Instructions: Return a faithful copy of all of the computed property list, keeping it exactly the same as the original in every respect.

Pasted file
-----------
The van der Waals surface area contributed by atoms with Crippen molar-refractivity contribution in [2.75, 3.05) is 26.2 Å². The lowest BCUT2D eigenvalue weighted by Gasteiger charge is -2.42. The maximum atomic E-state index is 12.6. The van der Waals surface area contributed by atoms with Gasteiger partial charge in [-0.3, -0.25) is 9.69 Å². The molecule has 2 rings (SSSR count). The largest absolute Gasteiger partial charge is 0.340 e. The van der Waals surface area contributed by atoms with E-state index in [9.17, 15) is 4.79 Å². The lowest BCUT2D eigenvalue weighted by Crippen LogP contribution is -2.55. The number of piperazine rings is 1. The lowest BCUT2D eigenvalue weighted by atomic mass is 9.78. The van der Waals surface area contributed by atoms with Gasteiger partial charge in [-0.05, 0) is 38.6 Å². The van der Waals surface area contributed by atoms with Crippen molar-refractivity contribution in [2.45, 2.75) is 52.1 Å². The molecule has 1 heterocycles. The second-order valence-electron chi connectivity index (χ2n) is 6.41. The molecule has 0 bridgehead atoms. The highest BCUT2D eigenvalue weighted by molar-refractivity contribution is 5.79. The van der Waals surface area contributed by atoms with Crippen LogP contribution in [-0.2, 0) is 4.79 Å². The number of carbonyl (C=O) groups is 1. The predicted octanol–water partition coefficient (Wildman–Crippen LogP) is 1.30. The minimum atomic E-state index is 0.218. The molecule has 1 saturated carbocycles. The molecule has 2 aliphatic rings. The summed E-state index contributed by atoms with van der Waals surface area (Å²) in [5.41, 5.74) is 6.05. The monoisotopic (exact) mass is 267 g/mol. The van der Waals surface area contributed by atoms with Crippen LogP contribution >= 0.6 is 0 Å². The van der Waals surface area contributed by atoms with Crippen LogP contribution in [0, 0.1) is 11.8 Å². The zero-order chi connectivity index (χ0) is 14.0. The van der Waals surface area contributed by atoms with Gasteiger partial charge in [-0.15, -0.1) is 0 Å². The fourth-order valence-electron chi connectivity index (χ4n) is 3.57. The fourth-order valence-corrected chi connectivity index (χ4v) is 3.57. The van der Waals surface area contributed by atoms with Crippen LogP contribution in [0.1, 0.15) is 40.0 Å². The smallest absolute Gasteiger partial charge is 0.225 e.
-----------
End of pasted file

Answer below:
The van der Waals surface area contributed by atoms with Crippen molar-refractivity contribution in [2.75, 3.05) is 26.2 Å². The lowest BCUT2D eigenvalue weighted by Gasteiger charge is -2.42. The maximum atomic E-state index is 12.6. The van der Waals surface area contributed by atoms with Gasteiger partial charge in [-0.3, -0.25) is 9.69 Å². The molecule has 2 rings (SSSR count). The largest absolute Gasteiger partial charge is 0.340 e. The van der Waals surface area contributed by atoms with E-state index in [9.17, 15) is 4.79 Å². The lowest BCUT2D eigenvalue weighted by Crippen LogP contribution is -2.55. The number of piperazine rings is 1. The lowest BCUT2D eigenvalue weighted by atomic mass is 9.78. The van der Waals surface area contributed by atoms with Gasteiger partial charge in [-0.05, 0) is 38.6 Å². The van der Waals surface area contributed by atoms with Crippen molar-refractivity contribution in [2.45, 2.75) is 52.1 Å². The molecule has 1 heterocycles. The second-order valence-electron chi connectivity index (χ2n) is 6.41. The molecule has 0 bridgehead atoms. The highest BCUT2D eigenvalue weighted by molar-refractivity contribution is 5.79. The van der Waals surface area contributed by atoms with Crippen LogP contribution in [-0.2, 0) is 4.79 Å². The number of carbonyl (C=O) groups is 1. The predicted octanol–water partition coefficient (Wildman–Crippen LogP) is 1.30. The minimum atomic E-state index is 0.218. The molecule has 1 saturated carbocycles. The molecule has 2 aliphatic rings. The summed E-state index contributed by atoms with van der Waals surface area (Å²) in [5.41, 5.74) is 6.05. The monoisotopic (exact) mass is 267 g/mol. The van der Waals surface area contributed by atoms with Crippen LogP contribution >= 0.6 is 0 Å². The van der Waals surface area contributed by atoms with Crippen LogP contribution in [0, 0.1) is 11.8 Å². The zero-order chi connectivity index (χ0) is 14.0. The van der Waals surface area contributed by atoms with Gasteiger partial charge in [-0.15, -0.1) is 0 Å². The fourth-order valence-electron chi connectivity index (χ4n) is 3.57. The fourth-order valence-corrected chi connectivity index (χ4v) is 3.57. The van der Waals surface area contributed by atoms with Crippen LogP contribution in [0.1, 0.15) is 40.0 Å². The smallest absolute Gasteiger partial charge is 0.225 e.